For Twitter and Facebook, the two principal combatants in the world of social media, e-commerce is emerging as the newest battleground. Twitter announced in a blog post last week that it had agreed to acquire CardSpring, a mobile payments infrastructure company that allows merchants to offer deals to consumers that can be loaded onto to their credit cards. When the card is used to pay at the store, the coupon is
For Twitter, a microblogging service based on 140-character messages, the potential uses are obvious: If you see a retailer’s tweet promoting a particular product and want to get the deal, you might soon be able to click a button or send a reply to simply add the discount to a stored credit card—without leaving Twitter’s site or firing up another app. For the last couple of years, Twitter and American Express have offered AmEx cardholders the ability to load various discounts onto their cards through tweets.
The next logical step would be to allow users to click to buy a product, an idea that Twitter is also exploring, potentially with the payment processing company Stripe. A Twitter spokesman declined to comment on the imminence of a buy button, but in its blog post about CardSpring, the company teased, “We’ll have more information on our commerce direction in the future.”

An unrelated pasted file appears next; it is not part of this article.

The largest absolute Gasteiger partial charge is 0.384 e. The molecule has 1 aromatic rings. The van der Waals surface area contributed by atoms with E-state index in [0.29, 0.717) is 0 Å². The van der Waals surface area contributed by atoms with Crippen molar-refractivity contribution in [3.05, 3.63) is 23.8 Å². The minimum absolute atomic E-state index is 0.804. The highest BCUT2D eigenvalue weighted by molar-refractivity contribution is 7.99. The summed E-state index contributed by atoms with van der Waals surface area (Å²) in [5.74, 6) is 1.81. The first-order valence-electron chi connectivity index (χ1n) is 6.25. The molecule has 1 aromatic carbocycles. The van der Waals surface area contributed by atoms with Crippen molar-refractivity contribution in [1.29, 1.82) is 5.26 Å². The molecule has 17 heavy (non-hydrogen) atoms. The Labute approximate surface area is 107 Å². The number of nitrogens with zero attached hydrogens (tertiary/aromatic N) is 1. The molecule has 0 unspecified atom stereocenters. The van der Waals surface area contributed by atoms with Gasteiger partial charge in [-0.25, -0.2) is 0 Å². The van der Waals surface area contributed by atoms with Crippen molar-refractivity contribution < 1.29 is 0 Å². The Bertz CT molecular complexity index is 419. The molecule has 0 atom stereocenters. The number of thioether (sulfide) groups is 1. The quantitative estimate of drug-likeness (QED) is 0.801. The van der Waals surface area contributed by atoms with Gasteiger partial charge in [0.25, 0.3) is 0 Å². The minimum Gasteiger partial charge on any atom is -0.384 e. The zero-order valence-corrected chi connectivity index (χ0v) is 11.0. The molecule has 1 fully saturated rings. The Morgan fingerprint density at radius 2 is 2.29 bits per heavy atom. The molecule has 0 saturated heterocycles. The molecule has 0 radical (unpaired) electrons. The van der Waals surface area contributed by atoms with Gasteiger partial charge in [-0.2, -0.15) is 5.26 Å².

Facebook, meanwhile, isn’t waiting. The company said last week that it was testing a buy button on its desktop site and its mobile app. Initially limited to a tiny number of small and medium-size merchants, the test will allow Facebook users to buy a product directly from a post. Once users click on the buy button, a dialog box will pop up that prompts them for their payment information and shipping address. Facebook will then transfer the credit card information to a third-party payments processor and tell the merchant the details of the order so it can be fulfilled. The company said the financial information will be transmitted securely and users don’t have to save any credit card data on its site.
Facebook declined to identify the initial merchants involved, although Modify Watches, a company in San Francisco that makes casual watches, is featured in Facebook’s blog post announcing the test and is already offering two watches for sale through the service.
Again, the idea is to simplify the buying process and keep people on Facebook instead of forcing them to go to